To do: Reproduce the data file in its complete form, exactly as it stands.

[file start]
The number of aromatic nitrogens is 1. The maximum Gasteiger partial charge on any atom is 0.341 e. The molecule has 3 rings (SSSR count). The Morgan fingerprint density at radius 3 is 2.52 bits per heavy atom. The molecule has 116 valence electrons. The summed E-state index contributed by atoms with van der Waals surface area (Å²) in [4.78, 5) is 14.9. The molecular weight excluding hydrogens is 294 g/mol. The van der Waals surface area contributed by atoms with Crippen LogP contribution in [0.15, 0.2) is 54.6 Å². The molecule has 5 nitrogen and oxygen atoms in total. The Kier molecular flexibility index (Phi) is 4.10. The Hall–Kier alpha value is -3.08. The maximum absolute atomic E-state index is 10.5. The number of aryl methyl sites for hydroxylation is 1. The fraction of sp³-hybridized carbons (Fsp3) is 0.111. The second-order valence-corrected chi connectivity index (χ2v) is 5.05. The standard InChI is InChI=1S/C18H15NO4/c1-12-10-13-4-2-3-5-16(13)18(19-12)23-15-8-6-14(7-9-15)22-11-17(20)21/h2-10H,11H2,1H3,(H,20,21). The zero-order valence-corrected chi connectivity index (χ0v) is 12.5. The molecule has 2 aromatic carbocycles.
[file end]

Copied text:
The number of aromatic nitrogens is 1. The maximum Gasteiger partial charge on any atom is 0.341 e. The molecule has 3 rings (SSSR count). The Morgan fingerprint density at radius 3 is 2.52 bits per heavy atom. The molecule has 116 valence electrons. The summed E-state index contributed by atoms with van der Waals surface area (Å²) in [4.78, 5) is 14.9. The molecular weight excluding hydrogens is 294 g/mol. The van der Waals surface area contributed by atoms with Crippen LogP contribution in [0.15, 0.2) is 54.6 Å². The molecule has 5 nitrogen and oxygen atoms in total. The Kier molecular flexibility index (Phi) is 4.10. The Hall–Kier alpha value is -3.08. The maximum absolute atomic E-state index is 10.5. The number of aryl methyl sites for hydroxylation is 1. The fraction of sp³-hybridized carbons (Fsp3) is 0.111. The second-order valence-corrected chi connectivity index (χ2v) is 5.05. The standard InChI is InChI=1S/C18H15NO4/c1-12-10-13-4-2-3-5-16(13)18(19-12)23-15-8-6-14(7-9-15)22-11-17(20)21/h2-10H,11H2,1H3,(H,20,21). The zero-order valence-corrected chi connectivity index (χ0v) is 12.5. The molecule has 2 aromatic carbocycles.